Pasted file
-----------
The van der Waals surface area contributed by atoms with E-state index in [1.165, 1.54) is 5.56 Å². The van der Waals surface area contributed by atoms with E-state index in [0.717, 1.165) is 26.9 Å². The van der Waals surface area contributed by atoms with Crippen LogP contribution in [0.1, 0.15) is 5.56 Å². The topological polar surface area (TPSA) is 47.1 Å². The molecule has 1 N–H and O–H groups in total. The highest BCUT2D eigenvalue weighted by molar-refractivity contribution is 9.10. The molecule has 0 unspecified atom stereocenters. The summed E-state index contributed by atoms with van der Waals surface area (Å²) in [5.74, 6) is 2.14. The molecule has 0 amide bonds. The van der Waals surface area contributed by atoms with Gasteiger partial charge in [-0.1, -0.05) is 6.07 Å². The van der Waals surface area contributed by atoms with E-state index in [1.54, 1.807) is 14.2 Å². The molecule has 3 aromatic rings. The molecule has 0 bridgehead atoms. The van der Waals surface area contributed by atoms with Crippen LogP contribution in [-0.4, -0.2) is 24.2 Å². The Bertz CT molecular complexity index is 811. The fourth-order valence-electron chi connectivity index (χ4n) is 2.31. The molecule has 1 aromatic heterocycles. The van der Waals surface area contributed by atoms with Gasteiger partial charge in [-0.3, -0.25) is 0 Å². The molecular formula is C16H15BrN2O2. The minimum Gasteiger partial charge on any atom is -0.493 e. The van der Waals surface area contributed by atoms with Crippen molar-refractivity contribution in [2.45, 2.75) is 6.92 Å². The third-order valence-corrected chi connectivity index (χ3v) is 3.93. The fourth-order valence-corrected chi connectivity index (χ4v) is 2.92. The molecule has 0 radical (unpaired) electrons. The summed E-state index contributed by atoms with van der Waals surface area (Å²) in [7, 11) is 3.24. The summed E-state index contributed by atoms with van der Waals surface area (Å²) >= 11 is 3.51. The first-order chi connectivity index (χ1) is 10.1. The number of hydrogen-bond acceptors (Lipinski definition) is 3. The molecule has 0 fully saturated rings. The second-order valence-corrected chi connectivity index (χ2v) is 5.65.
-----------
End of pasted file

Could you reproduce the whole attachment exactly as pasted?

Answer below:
The van der Waals surface area contributed by atoms with E-state index in [1.165, 1.54) is 5.56 Å². The van der Waals surface area contributed by atoms with E-state index in [0.717, 1.165) is 26.9 Å². The van der Waals surface area contributed by atoms with Crippen LogP contribution in [0.1, 0.15) is 5.56 Å². The topological polar surface area (TPSA) is 47.1 Å². The molecule has 1 N–H and O–H groups in total. The highest BCUT2D eigenvalue weighted by molar-refractivity contribution is 9.10. The molecule has 0 unspecified atom stereocenters. The summed E-state index contributed by atoms with van der Waals surface area (Å²) in [5.74, 6) is 2.14. The molecule has 0 amide bonds. The van der Waals surface area contributed by atoms with Gasteiger partial charge in [-0.1, -0.05) is 6.07 Å². The van der Waals surface area contributed by atoms with E-state index in [1.54, 1.807) is 14.2 Å². The molecule has 3 aromatic rings. The molecule has 0 bridgehead atoms. The van der Waals surface area contributed by atoms with Crippen LogP contribution in [-0.4, -0.2) is 24.2 Å². The Bertz CT molecular complexity index is 811. The fourth-order valence-electron chi connectivity index (χ4n) is 2.31. The molecule has 1 aromatic heterocycles. The van der Waals surface area contributed by atoms with Gasteiger partial charge in [-0.3, -0.25) is 0 Å². The molecular formula is C16H15BrN2O2. The minimum Gasteiger partial charge on any atom is -0.493 e. The van der Waals surface area contributed by atoms with Crippen molar-refractivity contribution in [2.45, 2.75) is 6.92 Å². The third-order valence-corrected chi connectivity index (χ3v) is 3.93. The fourth-order valence-corrected chi connectivity index (χ4v) is 2.92. The molecule has 0 radical (unpaired) electrons. The summed E-state index contributed by atoms with van der Waals surface area (Å²) in [7, 11) is 3.24. The summed E-state index contributed by atoms with van der Waals surface area (Å²) >= 11 is 3.51. The first-order chi connectivity index (χ1) is 10.1. The number of hydrogen-bond acceptors (Lipinski definition) is 3. The molecule has 0 fully saturated rings. The second-order valence-corrected chi connectivity index (χ2v) is 5.65.